“Lenny doesn’t know I’m here,” Lisa responded to the heat that spread through the floor. “He’s still in Central City.”
Mick moved aside for Lisa to walk in, still not saying anything. It had been a while since he had spoken to a person; his voice was probably rough from lack of use.
Lisa took one look around the dirty apartment before she picked up one of Mick’s fire retardant jackets and dropped it on the bed to sit. Mick kept his distance, watching Lisa make herself at home like two years hadn’t separated him.
“Are you going to say anything?” Lisa snapped once she was situated, legs and arms crossed with a red lips pout.
“It’s good to see you,” Mick’s voice rumbled.
Lisa looked down. “I wish I’d reached out sooner.”
Mick wasn’t sure what to say to that so he switched topics. “How have you been?”
Lisa raised an eyebrow. “Do you really want to know about me or do you want to know about Lenny?” Mick looked away. “I’m fine. Lenny is okay.” Mick grunted. “He’s been keeping track of you.”
“Old habits die hard.” That’s the same thing Mick told himself when he felt an out of place cold spot. Len was just checking in, but he wouldn’t reach out until strictly necessary, if ever.
“Do you mind if I stay a while?” Lisa raised an eyebrow. “Lenny thinks I’m in New York for a week.”
“Whatever you want,” Mick shrugged. Just like Len, Mick couldn’t help but want to give Lisa whatever she desired.
Lisa pulled a grin and Mick couldn’t remember the last time he had seen her smile. “Maybe we could pull a job. I saw a decent looking bank on the way here that is looking a little inflated.”
Mick chuckled, Lisa already standing up.
“We don’t need the heat,” Len warned, his eyes flicking up. Memories of a flaming man on the forefront of his mind.
The man, the complainer, the soon to be dead body cocked his head to the side, staring Len down like he actually had say or power in this dynamic. He didn’t know his place. Len already marked him as discarded the second he shot the guard. The second he lost his cool.
“The heat?” the man sneered, like it was a joke. Not knowing Len’s past, he probably thought it was a horribly placed pun or a jab. It wasn’t. “What the hell do you think the blur is, Snart?” He stepped closer. “You’re right. Screw this, screw you. I’m out.”
He hadn’t even turned his back on Len before a bullet lodged in his brain. Len’s crew was still didn’t know about his cool and he planned to keep it that way. Absolution in a bullet was just as good for something like this.
“Well, if you’re out, you’re out.”
The two men before Len stared at the fresh body that separated them. Neither of them moved but Len didn’t care what they did, his mind was focused on something else for the first time in months. Something that wasn’t Mick or heat.
They had tried a simply grab and snatch with a Black Hawk Security truck carrying the Kahndaq Dynasty diamond. It wasn’t the first time Len had taken down a Black Hawk armored truck and he had planned this one with practiced precision. He knew their systems well, his cold being unstoppable against the thick bullet proof steel doors that turned to brittle glass with his frost. Everything was going according the plan, till a speedster in red threw off his timing. One of his men shot one of the guards. It got messy. So Len cleaned it up. Now he was down a man, but that didn’t matter with a new challenger stepping up to the plate.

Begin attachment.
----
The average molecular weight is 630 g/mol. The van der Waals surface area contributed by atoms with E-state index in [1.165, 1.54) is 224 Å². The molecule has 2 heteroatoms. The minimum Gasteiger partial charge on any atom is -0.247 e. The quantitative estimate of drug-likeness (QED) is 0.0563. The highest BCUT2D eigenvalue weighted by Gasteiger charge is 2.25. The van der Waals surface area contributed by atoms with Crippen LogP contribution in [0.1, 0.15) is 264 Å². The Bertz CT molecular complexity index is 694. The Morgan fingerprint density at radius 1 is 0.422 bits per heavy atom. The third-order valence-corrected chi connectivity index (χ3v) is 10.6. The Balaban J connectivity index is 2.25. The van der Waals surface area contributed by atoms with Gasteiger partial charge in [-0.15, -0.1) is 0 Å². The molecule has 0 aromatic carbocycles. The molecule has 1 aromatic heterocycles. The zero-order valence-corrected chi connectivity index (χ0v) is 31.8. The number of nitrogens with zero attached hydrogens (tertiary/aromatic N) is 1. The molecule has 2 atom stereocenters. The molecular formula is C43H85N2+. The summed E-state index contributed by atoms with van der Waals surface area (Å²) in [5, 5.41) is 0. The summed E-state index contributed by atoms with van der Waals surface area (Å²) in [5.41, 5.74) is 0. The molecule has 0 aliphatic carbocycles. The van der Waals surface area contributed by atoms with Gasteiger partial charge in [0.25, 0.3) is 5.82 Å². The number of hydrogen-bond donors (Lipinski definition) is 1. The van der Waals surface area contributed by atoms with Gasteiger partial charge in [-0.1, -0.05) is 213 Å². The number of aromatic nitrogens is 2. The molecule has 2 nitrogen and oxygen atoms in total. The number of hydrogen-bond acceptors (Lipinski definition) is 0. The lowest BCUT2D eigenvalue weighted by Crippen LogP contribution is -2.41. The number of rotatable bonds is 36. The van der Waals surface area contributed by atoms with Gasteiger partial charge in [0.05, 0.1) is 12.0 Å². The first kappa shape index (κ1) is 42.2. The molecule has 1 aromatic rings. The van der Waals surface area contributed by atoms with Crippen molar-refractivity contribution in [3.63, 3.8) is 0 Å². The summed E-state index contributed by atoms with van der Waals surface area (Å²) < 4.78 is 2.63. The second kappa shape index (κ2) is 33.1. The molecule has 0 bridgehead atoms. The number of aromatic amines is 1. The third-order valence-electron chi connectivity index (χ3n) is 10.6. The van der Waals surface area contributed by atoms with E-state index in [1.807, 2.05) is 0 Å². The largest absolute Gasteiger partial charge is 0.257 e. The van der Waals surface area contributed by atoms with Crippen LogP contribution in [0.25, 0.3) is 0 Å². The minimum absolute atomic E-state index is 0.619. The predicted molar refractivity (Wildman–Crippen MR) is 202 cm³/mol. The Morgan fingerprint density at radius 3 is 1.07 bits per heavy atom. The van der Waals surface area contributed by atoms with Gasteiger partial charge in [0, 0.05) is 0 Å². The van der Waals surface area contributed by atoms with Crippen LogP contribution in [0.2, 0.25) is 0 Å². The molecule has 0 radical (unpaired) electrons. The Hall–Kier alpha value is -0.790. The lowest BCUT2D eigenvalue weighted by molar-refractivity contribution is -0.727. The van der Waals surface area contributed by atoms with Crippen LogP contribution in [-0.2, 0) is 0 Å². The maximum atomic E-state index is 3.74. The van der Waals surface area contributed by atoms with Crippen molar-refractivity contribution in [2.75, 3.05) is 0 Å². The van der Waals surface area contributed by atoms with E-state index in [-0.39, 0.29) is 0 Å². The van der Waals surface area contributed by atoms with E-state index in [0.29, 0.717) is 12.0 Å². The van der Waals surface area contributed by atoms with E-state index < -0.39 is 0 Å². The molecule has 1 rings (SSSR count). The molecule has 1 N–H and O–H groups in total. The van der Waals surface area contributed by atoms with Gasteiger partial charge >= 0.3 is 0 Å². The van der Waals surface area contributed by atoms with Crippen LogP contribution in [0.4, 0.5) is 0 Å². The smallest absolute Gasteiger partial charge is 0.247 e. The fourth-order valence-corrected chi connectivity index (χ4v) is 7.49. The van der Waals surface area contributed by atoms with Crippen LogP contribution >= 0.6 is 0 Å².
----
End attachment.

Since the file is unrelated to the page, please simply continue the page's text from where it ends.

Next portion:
He already knew the “blur’s” weakness. Now he just needed the right tools and scenario to see if he was right. To test the theory.
Sending the two men away, Len went to work, plotting and planning. He made a few calls, received one from a janitor of S.T.A.R. Labs saying he could be of service. His interest is what brought him to the warehouse by the river district.
Len looked at the wide array of weapons before him. He looked at the two guns brought in particular and knew that he didn’t need either of them. The thing was he couldn’t let someone else out there match his cold. Feigning interest in the weapon, Len shot the man down using it. His curiosity got the better of him and he was surprised to see the weapon’s power. While it didn’t have the same force of this cold, it had precision this cold didn’t have all the time, especially when emotions were high.
A thought came to Len’s mind, another theory to try out.
Turning on his heel, Len pointed the gun at the lamp fixture. He figured he’d give his idea a go, worst thing that would happen is the gun would be destroyed and that worked fine for him too. There were already too many ice metas out there.
Instead, when Len pulled the trigger and funneled his cold into the gun, the blast came out as strong as it would if it were from his bare hands, but it was contained and precise, pinpointing with more accuracy that Len had ever had before.
Grinning, Len lowered the gun. He’d have to take it apart to see how it would do so but he already felt himself growing a fraction warmer. Nothing compared to when he was with Mick, nothing would ever compare to that and for more reasons than purely biological, but it was a close thing if the discussion was control.
Taking a glance at the gun shown previously, Len weighed his options and ultimately decided that if he never saw Mick again, he could just destroy the damn thing.
Mick had missed Lisa’s laugh. Not the fake one she used when around Len’s crew or strangers that was cute, high pitched and feminine. No, Mick missed the laugh that came with a snort and closed eyes. The one that made her lose her breath. The one that only Mick and Lenny could give her.